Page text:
Those Instagram photos straddling the equator are a bit off base.
Every year, about 600,000 tourists visit the Middle of the World Monument in Ecuador. They take pictures straddling a giant line that demarcates the northern hemisphere from the south — however what most of them don't know is, the actual equator is almost 800 feet away.
The Middle of the World Monument was built in 1936 to honor the 200-year anniversary of the French Geodesic Mission, which navigated the Earth’s equator. In 1979 the monument was made bigger, with a 100-foot tower and five-ton bronze globe.
But, according to universally-recognized current GPS measurements, the equator is actually 787 feet to the north of the monument. Due to a combination of global shift and more advanced GPS technology, the equator is not where we once thought it was.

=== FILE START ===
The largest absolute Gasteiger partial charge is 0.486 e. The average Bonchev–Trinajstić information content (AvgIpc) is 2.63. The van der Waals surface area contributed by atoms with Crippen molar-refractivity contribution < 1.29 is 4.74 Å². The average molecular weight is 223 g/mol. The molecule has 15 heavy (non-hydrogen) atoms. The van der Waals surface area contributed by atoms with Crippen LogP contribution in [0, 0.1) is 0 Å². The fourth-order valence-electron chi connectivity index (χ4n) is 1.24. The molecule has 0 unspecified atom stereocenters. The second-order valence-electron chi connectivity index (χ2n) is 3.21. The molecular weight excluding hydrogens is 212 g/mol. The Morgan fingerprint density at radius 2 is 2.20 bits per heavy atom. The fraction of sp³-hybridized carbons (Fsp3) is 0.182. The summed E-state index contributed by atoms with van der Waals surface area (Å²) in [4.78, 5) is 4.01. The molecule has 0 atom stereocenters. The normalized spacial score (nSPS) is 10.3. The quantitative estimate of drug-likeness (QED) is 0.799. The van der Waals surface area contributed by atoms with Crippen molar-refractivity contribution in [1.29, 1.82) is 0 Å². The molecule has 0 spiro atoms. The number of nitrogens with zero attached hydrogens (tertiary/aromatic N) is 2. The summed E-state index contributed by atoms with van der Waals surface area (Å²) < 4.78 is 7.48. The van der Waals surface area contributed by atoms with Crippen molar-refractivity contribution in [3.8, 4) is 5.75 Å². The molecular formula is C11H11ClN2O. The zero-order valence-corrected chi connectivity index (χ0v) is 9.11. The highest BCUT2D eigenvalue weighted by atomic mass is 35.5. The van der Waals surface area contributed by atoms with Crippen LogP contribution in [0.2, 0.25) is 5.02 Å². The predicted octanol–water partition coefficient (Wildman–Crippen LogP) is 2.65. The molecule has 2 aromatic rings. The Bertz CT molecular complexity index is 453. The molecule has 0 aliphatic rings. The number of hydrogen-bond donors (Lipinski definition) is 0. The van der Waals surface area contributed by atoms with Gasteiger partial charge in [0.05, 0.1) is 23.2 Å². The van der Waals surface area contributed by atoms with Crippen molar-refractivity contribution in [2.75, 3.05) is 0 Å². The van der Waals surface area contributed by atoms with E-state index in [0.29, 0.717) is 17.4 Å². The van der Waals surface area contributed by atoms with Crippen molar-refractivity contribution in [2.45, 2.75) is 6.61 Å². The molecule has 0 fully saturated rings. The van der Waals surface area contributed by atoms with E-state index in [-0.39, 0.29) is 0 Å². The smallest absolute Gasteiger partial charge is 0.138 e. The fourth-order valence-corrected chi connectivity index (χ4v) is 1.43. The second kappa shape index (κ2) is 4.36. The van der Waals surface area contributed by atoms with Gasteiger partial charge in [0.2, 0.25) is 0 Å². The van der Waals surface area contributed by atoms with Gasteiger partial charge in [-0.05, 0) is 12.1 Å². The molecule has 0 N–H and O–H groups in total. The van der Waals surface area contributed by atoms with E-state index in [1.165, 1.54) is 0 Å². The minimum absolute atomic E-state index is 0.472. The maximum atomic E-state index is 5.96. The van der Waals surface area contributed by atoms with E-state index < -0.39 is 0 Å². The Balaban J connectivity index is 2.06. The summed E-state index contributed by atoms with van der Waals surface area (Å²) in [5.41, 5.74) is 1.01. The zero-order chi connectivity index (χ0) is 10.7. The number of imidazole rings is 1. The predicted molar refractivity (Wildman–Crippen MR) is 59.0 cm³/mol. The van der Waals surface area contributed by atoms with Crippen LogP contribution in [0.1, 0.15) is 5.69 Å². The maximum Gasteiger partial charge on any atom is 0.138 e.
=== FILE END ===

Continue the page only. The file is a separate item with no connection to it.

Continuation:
Although Ecuador has considered relocating the line to make it geographically accurate, the last cost estimates of the project were around $250 million. There are no current plans to move forward with the project.
Visitors who are looking for the GPS-recognized equator will find it a two-minute drive away. At a small, privately owned site named Intiñan, tourists will find a sign on a gate marking the official 0-latitude point.
However the monument in Ecuador is not the only one to falsely advertise the location of the equator. Due to global shift, several sites that once sat on the Earth’s center are no longer accurate, according to GPS.
The Equator Monument in North Pontianak, Indonesia and the Geographic Centre of South America in Cuiabá, Brazil both sit several miles away from the Earth’s equator. And London’s Greenwich Prime Meridian Line is 334 feet east of where the actual line should be.